First steps toward financial literacy
Next week is the first Money Week, a government-backed programme sponsored by the Commission for Financial Literacy and Retirement Income.
Believe it or not, enterprise and financial literacy are part of the school curriculum. But it is not a core subject and there are no plans to make it one.
There are some hero teachers who are making a difference. But they are the outliers – the 1%. The Ministry of Education has produced resources for schools that want to teach financial literacy (sample topic: The Real Cost of Pets). But any requirements to teach it are loose and there's no set syllabus as what should be taught.
In business we benchmark and copy the best, a perfect example is the billion dollar legal battle between Apple and Samsung.
I can imagine New Zealand being the first country in the world where all our children are learning real life contexts, the habits that lead to financial literacy as a core subject to break the cycle of poverty.
I use the experience of legendary investor Warren Buffett, who says the “Chains of habit are too light to be felt until they are too heavy to be broken.”
Getting a tertiary education is no longer a guarantee for employment. There are thousands of graduates working as librarians or waiters. Youth unemployment figures are double-digit in most countries. This can be a fertile breeding ground for social unrest and riots.
Richard Branson says, ”Creating businesses in themselves can solve social problems. Because by being an entrepreneur creating a business you create jobs by creating jobs you can help take people out of poverty.”
Thinking outside the square is the only solution to the youth unemployment trap.
Sam Morgan says, “We all have ideas, so we all see things and think, we could do that better? The entrepreneurs are the people that crossed that chasm between thinking that and actually doing something about it.”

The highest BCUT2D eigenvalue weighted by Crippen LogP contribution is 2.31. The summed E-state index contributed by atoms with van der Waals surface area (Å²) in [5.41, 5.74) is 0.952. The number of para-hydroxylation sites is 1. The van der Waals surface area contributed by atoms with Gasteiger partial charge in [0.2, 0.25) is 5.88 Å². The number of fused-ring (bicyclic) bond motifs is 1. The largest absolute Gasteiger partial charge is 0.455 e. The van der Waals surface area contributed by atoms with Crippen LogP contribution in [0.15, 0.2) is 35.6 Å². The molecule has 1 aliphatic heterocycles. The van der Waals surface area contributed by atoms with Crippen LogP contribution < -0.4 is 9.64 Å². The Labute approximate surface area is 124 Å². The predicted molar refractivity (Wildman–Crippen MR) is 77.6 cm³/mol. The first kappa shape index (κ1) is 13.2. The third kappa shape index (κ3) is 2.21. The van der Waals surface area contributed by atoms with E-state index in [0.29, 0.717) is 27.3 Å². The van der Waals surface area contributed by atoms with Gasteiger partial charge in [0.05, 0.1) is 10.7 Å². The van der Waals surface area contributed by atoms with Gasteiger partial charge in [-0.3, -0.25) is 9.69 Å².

So what can we do to encourage children to take the first steps of becoming an entrepreneur?
Steve Jobs says: “You need a lot of passion for what you're doing because it’s so hard. Without passion, any rational person would give up. So if you’re not having fun doing it, if you don’t absolutely love it, you’re going to give up.”
Once children have found their passion get them to think of ideas of how they can make money employing their passion as a springboard to success. Talk with them about the dream of owning their own business. The next step is to get them involved with the Young Enterprise Scheme (YES).
Terry Shubkin says, “YES is a programme where students in senior secondary school have the opportunity to learn about setting up and running businesses. By doing it first hand, they create real companies, with real products and services, with real profit and loss. And they learn about business while having fun at the same time.”
Is compound interest and the savings habit the eighth wonder of the world? The 13 habits that made Buffett his billions are about how a boy discovered the tools that made him one of the world’s wealthiest people.
My best advice is to get your children started in KiwiSaver and talk with them about the dream of owning their own home. Get them involved and when the annual statement arrives show them the power of compound interest.
Lucas Remmerswaal is the co-founder of the Success for Students charitable trust. ASB Bank is accepting donations to help break the cycle of poverty. More information at www.13habits.org